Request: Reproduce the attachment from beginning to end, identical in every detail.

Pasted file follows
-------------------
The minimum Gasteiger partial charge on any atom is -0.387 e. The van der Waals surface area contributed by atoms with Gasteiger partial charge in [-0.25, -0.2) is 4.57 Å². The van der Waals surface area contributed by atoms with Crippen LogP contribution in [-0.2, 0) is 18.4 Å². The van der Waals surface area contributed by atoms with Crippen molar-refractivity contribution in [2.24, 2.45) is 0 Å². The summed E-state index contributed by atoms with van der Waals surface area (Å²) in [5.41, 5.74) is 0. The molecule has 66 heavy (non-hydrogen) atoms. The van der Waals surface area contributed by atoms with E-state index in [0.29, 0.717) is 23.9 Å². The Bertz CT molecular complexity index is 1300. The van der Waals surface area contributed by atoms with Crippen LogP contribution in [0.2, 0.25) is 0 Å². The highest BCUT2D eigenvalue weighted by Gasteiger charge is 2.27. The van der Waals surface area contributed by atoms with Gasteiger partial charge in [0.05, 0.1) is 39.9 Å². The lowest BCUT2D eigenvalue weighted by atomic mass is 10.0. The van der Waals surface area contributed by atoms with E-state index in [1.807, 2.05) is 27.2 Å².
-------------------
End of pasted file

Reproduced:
The minimum Gasteiger partial charge on any atom is -0.387 e. The van der Waals surface area contributed by atoms with Gasteiger partial charge in [-0.25, -0.2) is 4.57 Å². The van der Waals surface area contributed by atoms with Crippen LogP contribution in [-0.2, 0) is 18.4 Å². The van der Waals surface area contributed by atoms with Crippen molar-refractivity contribution in [2.24, 2.45) is 0 Å². The summed E-state index contributed by atoms with van der Waals surface area (Å²) in [5.41, 5.74) is 0. The molecule has 66 heavy (non-hydrogen) atoms. The van der Waals surface area contributed by atoms with E-state index in [0.29, 0.717) is 23.9 Å². The Bertz CT molecular complexity index is 1300. The van der Waals surface area contributed by atoms with Crippen LogP contribution in [0.2, 0.25) is 0 Å². The highest BCUT2D eigenvalue weighted by Gasteiger charge is 2.27. The van der Waals surface area contributed by atoms with Gasteiger partial charge in [0.05, 0.1) is 39.9 Å². The lowest BCUT2D eigenvalue weighted by atomic mass is 10.0. The van der Waals surface area contributed by atoms with E-state index in [1.807, 2.05) is 27.2 Å².